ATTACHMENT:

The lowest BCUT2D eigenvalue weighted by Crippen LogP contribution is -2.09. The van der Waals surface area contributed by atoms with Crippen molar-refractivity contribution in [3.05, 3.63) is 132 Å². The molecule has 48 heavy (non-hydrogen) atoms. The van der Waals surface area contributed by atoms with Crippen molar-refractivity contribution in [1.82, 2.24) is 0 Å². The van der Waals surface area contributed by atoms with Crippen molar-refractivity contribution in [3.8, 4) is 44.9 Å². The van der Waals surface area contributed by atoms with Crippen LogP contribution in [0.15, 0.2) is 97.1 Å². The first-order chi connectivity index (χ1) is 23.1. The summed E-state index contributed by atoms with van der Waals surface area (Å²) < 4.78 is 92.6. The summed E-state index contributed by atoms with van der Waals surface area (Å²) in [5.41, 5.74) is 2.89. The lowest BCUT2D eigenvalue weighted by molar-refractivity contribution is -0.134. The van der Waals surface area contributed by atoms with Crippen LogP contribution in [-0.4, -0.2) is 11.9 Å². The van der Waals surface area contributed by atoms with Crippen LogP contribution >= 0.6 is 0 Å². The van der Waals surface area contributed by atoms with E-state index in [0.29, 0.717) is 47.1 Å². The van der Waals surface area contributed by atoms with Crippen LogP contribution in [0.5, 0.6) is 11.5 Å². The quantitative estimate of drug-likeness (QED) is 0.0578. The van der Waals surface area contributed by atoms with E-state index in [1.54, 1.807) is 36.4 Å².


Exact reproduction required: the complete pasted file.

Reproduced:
The lowest BCUT2D eigenvalue weighted by Crippen LogP contribution is -2.09. The van der Waals surface area contributed by atoms with Crippen molar-refractivity contribution in [3.05, 3.63) is 132 Å². The molecule has 48 heavy (non-hydrogen) atoms. The van der Waals surface area contributed by atoms with Crippen molar-refractivity contribution in [1.82, 2.24) is 0 Å². The van der Waals surface area contributed by atoms with Crippen molar-refractivity contribution in [3.8, 4) is 44.9 Å². The van der Waals surface area contributed by atoms with Crippen LogP contribution in [0.15, 0.2) is 97.1 Å². The first-order chi connectivity index (χ1) is 23.1. The summed E-state index contributed by atoms with van der Waals surface area (Å²) < 4.78 is 92.6. The summed E-state index contributed by atoms with van der Waals surface area (Å²) in [5.41, 5.74) is 2.89. The lowest BCUT2D eigenvalue weighted by molar-refractivity contribution is -0.134. The van der Waals surface area contributed by atoms with Crippen LogP contribution in [-0.4, -0.2) is 11.9 Å². The van der Waals surface area contributed by atoms with Crippen LogP contribution >= 0.6 is 0 Å². The van der Waals surface area contributed by atoms with E-state index in [0.29, 0.717) is 47.1 Å². The van der Waals surface area contributed by atoms with Crippen LogP contribution in [0.5, 0.6) is 11.5 Å². The quantitative estimate of drug-likeness (QED) is 0.0578. The van der Waals surface area contributed by atoms with E-state index in [1.54, 1.807) is 36.4 Å².